the best they can for the builder, their employer. You will be on your own. The commission
remains the same, but this time...
Viewpoint and perspective are everything. To one person, new carpet and paint look
like a lot of work. To another person, ...
These may have been small fixes for a handy person who was going to live in
the home; but for an out-of-the-country buyer/...
The world of financing is constantly changing, depending on the times. Back in 2004,
I remember a lender saying, “If you’r...
 Assumable Loan – This is a loan that the new buyer takes over from the seller.
Today’s interest rates are so low that in...
Most people don’t know enough about loan terms to determine if it’s a good deal or
not. The rate is only a portion of the ...
 3 months of statements for IRA/Keogh/401K/profit sharing
 Transcript or diploma, if you were a student in the last 2 ye...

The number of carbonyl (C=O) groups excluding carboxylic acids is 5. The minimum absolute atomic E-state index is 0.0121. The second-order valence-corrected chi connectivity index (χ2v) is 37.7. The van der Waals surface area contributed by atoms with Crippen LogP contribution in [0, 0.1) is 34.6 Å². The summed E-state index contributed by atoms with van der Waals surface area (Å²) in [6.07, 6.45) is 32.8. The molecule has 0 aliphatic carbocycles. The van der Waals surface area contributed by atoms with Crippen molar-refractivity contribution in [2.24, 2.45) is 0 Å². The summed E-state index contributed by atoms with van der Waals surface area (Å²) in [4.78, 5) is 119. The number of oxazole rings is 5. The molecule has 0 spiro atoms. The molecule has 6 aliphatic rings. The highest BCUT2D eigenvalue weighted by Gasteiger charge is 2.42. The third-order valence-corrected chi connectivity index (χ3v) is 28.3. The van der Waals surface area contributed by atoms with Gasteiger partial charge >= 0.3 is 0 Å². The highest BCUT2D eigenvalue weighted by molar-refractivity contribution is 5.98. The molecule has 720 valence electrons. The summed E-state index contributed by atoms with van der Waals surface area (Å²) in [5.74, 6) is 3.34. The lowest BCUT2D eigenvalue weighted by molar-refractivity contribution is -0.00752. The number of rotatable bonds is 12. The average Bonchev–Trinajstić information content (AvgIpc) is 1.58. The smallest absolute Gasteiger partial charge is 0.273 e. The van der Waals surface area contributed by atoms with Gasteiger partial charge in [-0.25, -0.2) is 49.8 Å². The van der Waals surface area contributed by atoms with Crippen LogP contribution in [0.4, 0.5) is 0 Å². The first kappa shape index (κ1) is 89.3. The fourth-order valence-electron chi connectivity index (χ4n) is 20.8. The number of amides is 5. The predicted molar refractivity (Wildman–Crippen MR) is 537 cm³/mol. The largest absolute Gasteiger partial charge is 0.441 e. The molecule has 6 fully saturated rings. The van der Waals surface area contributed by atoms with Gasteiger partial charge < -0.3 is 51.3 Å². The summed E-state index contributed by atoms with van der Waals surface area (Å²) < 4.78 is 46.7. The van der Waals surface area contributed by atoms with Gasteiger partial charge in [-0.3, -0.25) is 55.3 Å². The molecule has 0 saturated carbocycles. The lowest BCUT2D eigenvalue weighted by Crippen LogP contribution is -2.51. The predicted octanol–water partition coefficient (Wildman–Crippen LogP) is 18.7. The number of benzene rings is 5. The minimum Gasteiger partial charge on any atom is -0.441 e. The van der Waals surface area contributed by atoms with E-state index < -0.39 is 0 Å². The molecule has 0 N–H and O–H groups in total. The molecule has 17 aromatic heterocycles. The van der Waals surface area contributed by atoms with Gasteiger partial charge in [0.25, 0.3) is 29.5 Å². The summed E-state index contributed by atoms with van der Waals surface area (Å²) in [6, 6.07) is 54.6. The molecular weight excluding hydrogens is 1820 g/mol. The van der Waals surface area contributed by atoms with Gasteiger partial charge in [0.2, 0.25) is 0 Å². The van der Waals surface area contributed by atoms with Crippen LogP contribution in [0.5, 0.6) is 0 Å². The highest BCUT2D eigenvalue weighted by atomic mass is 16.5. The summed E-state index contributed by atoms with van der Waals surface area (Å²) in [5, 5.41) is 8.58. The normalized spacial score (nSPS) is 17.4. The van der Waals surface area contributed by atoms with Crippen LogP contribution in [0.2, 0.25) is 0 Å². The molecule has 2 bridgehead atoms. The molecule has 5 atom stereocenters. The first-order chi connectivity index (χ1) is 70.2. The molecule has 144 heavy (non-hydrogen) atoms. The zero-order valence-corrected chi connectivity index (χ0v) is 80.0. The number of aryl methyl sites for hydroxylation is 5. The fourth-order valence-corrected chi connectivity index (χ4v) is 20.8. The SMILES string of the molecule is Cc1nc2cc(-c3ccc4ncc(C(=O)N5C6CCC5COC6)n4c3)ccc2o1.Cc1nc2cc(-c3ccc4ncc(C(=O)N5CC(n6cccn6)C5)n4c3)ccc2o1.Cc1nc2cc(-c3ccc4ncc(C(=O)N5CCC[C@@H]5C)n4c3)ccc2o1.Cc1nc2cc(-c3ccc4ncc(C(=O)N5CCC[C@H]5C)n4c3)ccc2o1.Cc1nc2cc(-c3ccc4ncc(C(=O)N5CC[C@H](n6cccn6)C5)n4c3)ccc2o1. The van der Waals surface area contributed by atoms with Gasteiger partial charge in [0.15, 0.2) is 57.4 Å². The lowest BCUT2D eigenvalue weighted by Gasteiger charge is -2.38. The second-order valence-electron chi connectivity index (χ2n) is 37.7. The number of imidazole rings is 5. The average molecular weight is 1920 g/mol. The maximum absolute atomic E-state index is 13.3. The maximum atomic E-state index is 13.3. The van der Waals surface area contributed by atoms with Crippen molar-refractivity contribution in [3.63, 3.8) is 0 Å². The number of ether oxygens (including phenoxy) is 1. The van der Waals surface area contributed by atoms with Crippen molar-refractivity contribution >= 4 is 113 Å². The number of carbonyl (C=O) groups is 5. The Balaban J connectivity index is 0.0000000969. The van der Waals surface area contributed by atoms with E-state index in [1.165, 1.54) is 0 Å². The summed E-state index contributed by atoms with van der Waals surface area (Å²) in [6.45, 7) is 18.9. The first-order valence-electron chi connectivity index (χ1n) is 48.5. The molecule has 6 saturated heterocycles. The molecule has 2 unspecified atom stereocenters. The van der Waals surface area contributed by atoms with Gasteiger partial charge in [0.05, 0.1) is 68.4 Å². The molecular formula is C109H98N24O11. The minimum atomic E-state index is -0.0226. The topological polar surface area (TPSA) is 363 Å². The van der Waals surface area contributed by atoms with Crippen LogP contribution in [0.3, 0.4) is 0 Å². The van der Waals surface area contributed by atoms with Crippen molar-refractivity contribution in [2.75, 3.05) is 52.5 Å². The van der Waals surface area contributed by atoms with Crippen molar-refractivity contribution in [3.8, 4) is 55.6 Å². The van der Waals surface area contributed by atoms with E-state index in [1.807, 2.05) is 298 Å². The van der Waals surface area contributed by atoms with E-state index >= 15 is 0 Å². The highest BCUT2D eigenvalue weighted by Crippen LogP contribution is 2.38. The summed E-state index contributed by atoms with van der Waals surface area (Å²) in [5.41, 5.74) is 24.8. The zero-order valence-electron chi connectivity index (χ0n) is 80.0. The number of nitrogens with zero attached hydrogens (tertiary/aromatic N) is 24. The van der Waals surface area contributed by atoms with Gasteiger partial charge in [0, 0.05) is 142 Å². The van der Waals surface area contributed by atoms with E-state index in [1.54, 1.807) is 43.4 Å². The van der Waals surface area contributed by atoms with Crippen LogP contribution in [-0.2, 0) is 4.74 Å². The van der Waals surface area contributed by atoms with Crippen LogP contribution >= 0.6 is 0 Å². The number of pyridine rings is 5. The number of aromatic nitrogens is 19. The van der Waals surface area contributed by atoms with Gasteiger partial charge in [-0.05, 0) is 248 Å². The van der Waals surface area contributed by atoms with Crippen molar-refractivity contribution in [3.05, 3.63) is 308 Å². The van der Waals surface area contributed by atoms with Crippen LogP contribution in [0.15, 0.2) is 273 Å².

When you think about it, any house is an investment. The goal is to gain equity and
pay off the note. Sometimes people inv...
My grandfather came to this country from Sweden as a middle-aged man. He spoke
broken English, yet was smart enough to buy...
Our country has been inundated with short sales during the last several years due to
the decline in real estate values nat...
When dealing with a short sale, the number of people involved in a transaction and the
steps involved go up significantly,...
What you will need to provide for a short sale:
 Last 30 days of paystubs or profit and loss statement, if self-employed
...
There are a few types of taxes involved with real estate you should be aware of:
1. There is a yearly property tax that is...
About the Author:
Susie is a dedicated, honest, hard working
agent who has been serving Las Vegas residents
for over 10 ye...
“I pride myself on giving my clients the
individualized attention they expect and deserve.”
Susie services all of the Las ...
Susie Bigelow
Premier Realty Group
8010 W. Sahara Ave, Suite #150
Las Vegas, NV 89117
(702) 328-1131
e-mail: SusieBinVegas...
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10 Things You Must Know Before Your Next Real Estate Transaction